Of course, the response for some states is simply to leave – Venezuela decided to withdraw from the OAS in response to the Organization’s declaration in April that the Maduro regime had altered its constitutional system in violation of the Inter-American Democratic Charter. Zimbabwe left the Commonwealth in 2003, following suspension for the distorted elections of 2002. The Polish government declared in 2016 that it would no longer cooperate with the Council of Europe’s Venice Commission. However, as regards the EU, Brexit has starkly revealed that leaving is not straightforward, and there appears little stomach for this option in Warsaw or Budapest, for all their anti-EU rhetoric. Economic leverage matters, too. Remedial action is turning from ‘values talk’ to ‘money talk’, i.e. tying conditions to EU aid as a disciplining measure. Other organisations do not have quite the same leverage, but can target specific actors (e.g. by freezing diplomatic bank accounts).
The Florence meeting is helping to address four key knowledge barriers. First is the challenge of better understanding how these systems work, and how they should work, against the fast pace of real-world developments. Second is more fully understanding how serious epistemic limits and different understandings of what democracy itself means (as well as cognate concepts such as ‘rule of law’ and ‘constitutional order’) hamper international action against contemporary threats to democracy, which tend to be more insidious and subtle than the coups d’état of yesteryear. Third is whether meaningful lessons can be learned from cross-system comparison: there is currently limited comparative analysis of international mechanisms, which vary widely but which also overlap. Fourth is limited interaction between scholars and policymakers.
The Florence meeting provides a useful way of moving beyond any view of international organisations as monoliths to achieve a finer-grained appreciation of how different organs can take varying stances and play diverse roles, ranging across overt political pressure, diplomatic good offices behind the scenes, and (for some systems, in an often oblique manner) judicial intervention by regional courts. Beyond the formal framework for intervention, we can hopefully discuss how much effective intervention rests on the leadership and political nous of international organisations’ personnel, especially at the top, but also those further down the ladder charged with concrete implementation of interventions. A raft of additional normative questions remain. Are some states simply lost causes? Should regional organisations stay engaged with states that have snuffed out their democratic systems, playing a long game in the hope that democratic forces will return with renewed force, or does this simply provide cover to hybrid authoritarian regimes? When to choose stridency and stigma versus subtlety and softness? How do we justify intervention in principle and address the common claim that intervention is simply illegitimate domination of hegemonic powers (e.g. EU, US)?
Serious questions for serious times. Hopefully the Florence meeting will be the first of many.
Suggested citation: Tom Gerald Daly, Can International Organisations Help to Stem Democratic Decay? Int’l J. Const. L. Blog, Nov. 16, 2017, at: http://www.iconnectblog.com/2017/11/can-international-organisations-help-to-stem-democratic-decay-i-connect-column/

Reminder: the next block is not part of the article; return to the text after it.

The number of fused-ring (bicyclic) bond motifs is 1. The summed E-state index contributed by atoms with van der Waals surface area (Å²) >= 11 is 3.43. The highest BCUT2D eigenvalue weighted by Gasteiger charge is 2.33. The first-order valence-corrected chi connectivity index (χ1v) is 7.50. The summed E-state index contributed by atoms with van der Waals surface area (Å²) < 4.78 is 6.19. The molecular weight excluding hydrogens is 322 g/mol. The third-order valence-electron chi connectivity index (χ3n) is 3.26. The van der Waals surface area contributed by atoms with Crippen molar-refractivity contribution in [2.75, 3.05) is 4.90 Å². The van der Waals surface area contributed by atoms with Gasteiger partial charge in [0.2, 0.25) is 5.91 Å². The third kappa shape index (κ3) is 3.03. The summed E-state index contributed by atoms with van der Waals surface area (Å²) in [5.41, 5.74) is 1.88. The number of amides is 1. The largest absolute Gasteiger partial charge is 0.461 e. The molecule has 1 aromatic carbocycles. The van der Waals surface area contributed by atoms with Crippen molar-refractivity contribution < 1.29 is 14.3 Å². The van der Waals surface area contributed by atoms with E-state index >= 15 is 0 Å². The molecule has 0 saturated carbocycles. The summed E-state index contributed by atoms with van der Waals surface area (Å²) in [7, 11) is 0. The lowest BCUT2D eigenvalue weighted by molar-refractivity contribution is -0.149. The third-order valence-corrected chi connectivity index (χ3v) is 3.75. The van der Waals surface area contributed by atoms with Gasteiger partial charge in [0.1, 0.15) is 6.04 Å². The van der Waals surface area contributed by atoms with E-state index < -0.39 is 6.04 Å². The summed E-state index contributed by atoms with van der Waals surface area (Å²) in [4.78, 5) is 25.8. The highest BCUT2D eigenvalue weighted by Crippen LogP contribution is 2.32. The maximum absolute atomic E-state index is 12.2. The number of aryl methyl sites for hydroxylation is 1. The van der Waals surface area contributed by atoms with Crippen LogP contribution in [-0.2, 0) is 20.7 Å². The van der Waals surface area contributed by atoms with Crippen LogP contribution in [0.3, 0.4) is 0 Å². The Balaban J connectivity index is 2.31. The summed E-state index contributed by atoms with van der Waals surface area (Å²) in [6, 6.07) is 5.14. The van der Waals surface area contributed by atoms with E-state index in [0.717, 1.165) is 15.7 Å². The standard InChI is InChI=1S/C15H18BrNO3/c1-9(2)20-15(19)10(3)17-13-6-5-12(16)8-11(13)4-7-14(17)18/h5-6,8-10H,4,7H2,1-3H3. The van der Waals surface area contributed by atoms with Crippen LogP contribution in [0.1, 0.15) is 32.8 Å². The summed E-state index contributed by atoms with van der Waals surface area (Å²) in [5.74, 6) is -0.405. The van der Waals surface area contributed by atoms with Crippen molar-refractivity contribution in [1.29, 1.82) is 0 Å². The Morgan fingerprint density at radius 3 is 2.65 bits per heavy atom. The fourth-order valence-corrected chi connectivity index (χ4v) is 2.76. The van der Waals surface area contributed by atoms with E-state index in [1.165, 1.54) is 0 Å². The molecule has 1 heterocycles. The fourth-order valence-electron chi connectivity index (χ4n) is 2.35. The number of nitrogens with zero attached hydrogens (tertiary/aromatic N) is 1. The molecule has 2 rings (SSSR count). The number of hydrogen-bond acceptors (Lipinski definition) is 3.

This is the thumbnail definition I have been using for some time. See the author’s previous I-CONnect columns, which have all focused on the topic of ‘democratic decay’. For a fuller conceptual framing, see TG Daly, ‘Diagnosing Democratic Decay’, conference paper, Comparative Constitutional Law Round-table, UNSW Law School, Sydney, 7 August 2017 http://bit.ly/2v1QpQB.
 ‘Protecting Liberal Democracy in Illiberal Times: Policy Experiences from Europe, Latin America and Africa’, European University Institute (EUI), Florence, 15-17 November 2017 http://bit.ly/2i2jrHr.
 One of my fellow participants at the EUI meeting, Micha Wiebusch, has produced an excellent overview of the EU, OAS and AU systems: M Wiebusch, The Role of Regional Organizations in the Protection of Constitutionalism (International IDEA, July 2016) http://bit.ly/2yZJ4nJ.
 See e.g. A Banerji, ‘The Commonwealth of Nations: A Force for Democracy in the 21st Century?’ (2008) 97 The Round Table 813. A more sceptical take is R Colville, ‘A Place to Stand: The Problems and Potential of the Commonwealth Ministerial Action Group’ (2004) 93(375) The Round Table 343. See also A Diouf, (2010). ‘L’action politique de la Francophonie’ (2010) 55(4) Géoéconomie 15.
 See, e.g., L Pech and K Scheppele, ‘Illiberalism Within: Rule of Law Backsliding in the EU’ (2017) Cambridge Yearbook of European Legal Studies 1.
 Although an emergency session of the OAS Permanent Council was convened on 23 June 2016, no decision as to further action was taken amidst serious disagreement and a hope that dialogue and diplomacy might yet yield results. This pattern of inertia continued throughout 2016 and into 2017, despite the spiralling crisis and clear intransigence of President Maduro.
 See e.g. A Sundaram, Bad News: Last Journalists in a Dictatorship (Bloomsbury Publishing, 2016).
 See Colville, ‘A Place to Stand’ (n 5).
 See M Peel and A Barker, ‘Putting a price on the rule of law’ Financial Times 13 November 2017 http://on.ft.com/2hwTiV7. Thanks to Laurent Pech (also attending the Florence meeting) for bringing this to my attention.
 Information on the EU is the fastest-growing. See, for instance, the excellent recent edited collection: C Closa & D Kochenov (eds), Reinforcing Rule of Law Oversight in the European Union (Cambridge University Press, 2016).
 This is changing. See e.g. Micha Wiebusch’s report for IDEA (n 4).